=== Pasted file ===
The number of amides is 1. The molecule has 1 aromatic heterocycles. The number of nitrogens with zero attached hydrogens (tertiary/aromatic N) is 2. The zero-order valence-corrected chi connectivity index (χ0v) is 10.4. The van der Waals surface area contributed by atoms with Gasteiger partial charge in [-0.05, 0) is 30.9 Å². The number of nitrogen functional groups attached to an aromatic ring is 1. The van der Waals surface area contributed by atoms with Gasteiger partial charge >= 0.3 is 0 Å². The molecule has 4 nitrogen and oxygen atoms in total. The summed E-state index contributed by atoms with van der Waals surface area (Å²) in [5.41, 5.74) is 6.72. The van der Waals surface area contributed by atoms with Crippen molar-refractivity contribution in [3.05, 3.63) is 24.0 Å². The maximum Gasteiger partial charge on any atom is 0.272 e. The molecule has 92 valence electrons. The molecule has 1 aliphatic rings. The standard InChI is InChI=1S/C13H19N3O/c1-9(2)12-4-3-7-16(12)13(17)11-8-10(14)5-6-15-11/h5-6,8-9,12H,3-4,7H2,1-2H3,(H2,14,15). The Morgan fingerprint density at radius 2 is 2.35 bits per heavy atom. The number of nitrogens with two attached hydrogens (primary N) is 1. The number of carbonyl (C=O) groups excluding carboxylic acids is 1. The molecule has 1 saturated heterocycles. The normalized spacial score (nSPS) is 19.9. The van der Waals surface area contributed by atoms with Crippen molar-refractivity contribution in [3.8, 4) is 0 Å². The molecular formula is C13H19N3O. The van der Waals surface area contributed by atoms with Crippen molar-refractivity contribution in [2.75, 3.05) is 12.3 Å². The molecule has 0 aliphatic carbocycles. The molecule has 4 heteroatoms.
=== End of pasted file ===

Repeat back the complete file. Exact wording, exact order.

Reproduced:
The number of amides is 1. The molecule has 1 aromatic heterocycles. The number of nitrogens with zero attached hydrogens (tertiary/aromatic N) is 2. The zero-order valence-corrected chi connectivity index (χ0v) is 10.4. The van der Waals surface area contributed by atoms with Gasteiger partial charge in [-0.05, 0) is 30.9 Å². The number of nitrogen functional groups attached to an aromatic ring is 1. The van der Waals surface area contributed by atoms with Gasteiger partial charge >= 0.3 is 0 Å². The molecule has 4 nitrogen and oxygen atoms in total. The summed E-state index contributed by atoms with van der Waals surface area (Å²) in [5.41, 5.74) is 6.72. The van der Waals surface area contributed by atoms with Crippen molar-refractivity contribution in [3.05, 3.63) is 24.0 Å². The maximum Gasteiger partial charge on any atom is 0.272 e. The molecule has 92 valence electrons. The molecule has 1 aliphatic rings. The standard InChI is InChI=1S/C13H19N3O/c1-9(2)12-4-3-7-16(12)13(17)11-8-10(14)5-6-15-11/h5-6,8-9,12H,3-4,7H2,1-2H3,(H2,14,15). The Morgan fingerprint density at radius 2 is 2.35 bits per heavy atom. The number of nitrogens with two attached hydrogens (primary N) is 1. The number of carbonyl (C=O) groups excluding carboxylic acids is 1. The molecule has 1 saturated heterocycles. The normalized spacial score (nSPS) is 19.9. The van der Waals surface area contributed by atoms with Crippen molar-refractivity contribution in [3.8, 4) is 0 Å². The molecular formula is C13H19N3O. The van der Waals surface area contributed by atoms with Crippen molar-refractivity contribution in [2.75, 3.05) is 12.3 Å². The molecule has 0 aliphatic carbocycles. The molecule has 4 heteroatoms.